Passover display

Paul Rockower displays Passover delights that he has enjoyed in myriad locales around the world. 

I have long found Passover to be my favorite holiday because it lends itself to so many different lenses and tangible connections. I have been lucky to spend Passover in a variety of places over the years, and as such I have created many profound memories from these experiences.

I still remember the joy I felt while studying in Israel on Young Judaea Year Course in 1999. I found myself in Jerusalem during Passover, and beamingly thinking to myself at the seder I had finally made it — This year in Jerusalem!

I was so amazed at the way Passover changed the dynamic of life in Israel. I loved the foods that can only be found in Israel, such as the kosher-for-Pesach Big Macs at McDonalds on potato flour buns, the spongy kosher-for-Pesach laffa-wrapped shawarmas in Kikar Dizengoff and the matzah-wrapped deep-fried hot dogs at the kiosks.

Meanwhile, I found it so amusing at the supermarkets that had cordoned off the chametz aisles behind plastic wrap, as if there was some kind of pornography sitting on the shelves.

During part of my junior year abroad in Morocco in 2002, I celebrated the Passover seder in the Moroccan capital Rabat. I was living with a Moroccan Muslim host family, and we had such a fun cultural experience as they tried matzah for the first time. I remember being shocked at how much they liked it. I went on to backpack through the Middle Atlas Mountains that week with a few boxes of matzah stuffed into my day pack, and gave it as a gift to the many villagers I met in my travels.

Years later in 2006, I found myself on a Rotary Fellowship in South Africa during Passover. I was visiting small Afrikaans towns, but managed to find a group Passover seder with the Jews of the area. The power with which Passover lends itself to different lenses became apparent to me, as we discussed the Passover seder through the lens of the struggle against Apartheid, with Nelson Mandela recast as Moses leading his people to freedom.

And again the tactility of Passover played out, as I trekked in the Kruger National Park with boxes of matzah and spent that holiday eating matzah with delicious kudu and impala biltong (dried spiced meat).

One of my favorite matzah memories is from 2007. I was trekking through the Sinai during Passover, on my way to my last stop on a six-month trip from Beijing to Cairo. Since it was Pesach, I gave all the Egyptians I met some matzah, and explained to them that it was their fault I was eating this dry cracker — something that elicited lots of chuckles.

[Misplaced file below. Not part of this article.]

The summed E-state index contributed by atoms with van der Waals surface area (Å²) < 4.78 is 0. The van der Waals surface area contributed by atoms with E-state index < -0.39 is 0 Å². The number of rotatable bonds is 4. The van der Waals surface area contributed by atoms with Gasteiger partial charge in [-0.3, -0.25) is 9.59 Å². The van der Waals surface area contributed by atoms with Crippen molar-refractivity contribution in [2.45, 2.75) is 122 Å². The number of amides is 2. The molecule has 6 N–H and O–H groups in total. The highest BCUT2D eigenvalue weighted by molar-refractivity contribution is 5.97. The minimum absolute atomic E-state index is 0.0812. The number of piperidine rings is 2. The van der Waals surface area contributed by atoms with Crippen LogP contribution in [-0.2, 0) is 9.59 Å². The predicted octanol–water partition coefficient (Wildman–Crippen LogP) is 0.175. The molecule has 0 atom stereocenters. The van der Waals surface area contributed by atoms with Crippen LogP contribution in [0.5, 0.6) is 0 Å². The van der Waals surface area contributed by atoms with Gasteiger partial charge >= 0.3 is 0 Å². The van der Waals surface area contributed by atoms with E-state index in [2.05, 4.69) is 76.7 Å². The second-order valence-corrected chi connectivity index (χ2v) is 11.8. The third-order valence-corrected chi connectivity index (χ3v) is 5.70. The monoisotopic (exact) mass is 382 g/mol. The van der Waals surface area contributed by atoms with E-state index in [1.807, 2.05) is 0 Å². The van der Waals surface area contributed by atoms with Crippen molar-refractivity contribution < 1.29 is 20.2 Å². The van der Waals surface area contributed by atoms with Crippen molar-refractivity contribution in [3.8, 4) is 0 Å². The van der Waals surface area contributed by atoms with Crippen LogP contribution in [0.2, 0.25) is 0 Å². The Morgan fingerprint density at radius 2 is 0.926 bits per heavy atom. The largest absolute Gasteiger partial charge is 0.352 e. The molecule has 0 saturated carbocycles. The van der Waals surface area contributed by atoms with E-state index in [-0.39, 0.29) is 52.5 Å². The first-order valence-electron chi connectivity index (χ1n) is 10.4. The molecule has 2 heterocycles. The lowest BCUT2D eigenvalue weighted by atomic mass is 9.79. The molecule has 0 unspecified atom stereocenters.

One of the things I loved most about being a wandering Jew is how I have been able to adapt the holidays to local realities.

One such example occurred in 2016 when I was studying French in the city of Tours in the Loire Valley. It was a truly happy Passover, because matzah goes wonderfully well with the rich French cheeses and wines. Topping matzah with chèvre and pesto, or with bleu cheese and honey, was definitely a Passover highlight.

The following year offered quite a different Passover experience. I was again in Rabat, Morocco, this time for some cultural diplomacy work in North Africa. Since Passover was approaching, I was looking for a synagogue to make arrangements for the holiday. I made my way through the Medina (old city) and on towards the Mellah (old Jewish quarter).

Eventually I found Avenue Moulay Ismail where the synagogue was located but wasn’t sure about the synagogue’s location. I stopped a man on the street and asked him in Arabic. After exchanging the requisite Moroccan pleasantries and greetings, I got down to business: Where is the mosque for the Jews? He smiled, and pointed to the nondescript building across the street. Bonne fête (Happy Holiday), he said with a smile.

After enjoying the Passover seder services, the next day I procured some matzah for the holiday. I celebrated my Moroccan Passover lunches, with chèvre, a rainbow melange of olives, tuna, golden raisins, juicy dates and fig jam.

It is Passover’s distinctly tangible connections to the change in behavior and diet that makes it such a sensory experience. As such, there are few holidays that offer such a wonderful mechanism of sharing culture and traditions, and adapting the holiday though different flavors and focus.

So as I celebrate this Passover locally here in Phoenix, my Pesach palate still reflects the global tastes I picked up along the way. JN

Paul Rockower is the executive director of the Jewish Community Relations Council of Greater Phoenix.

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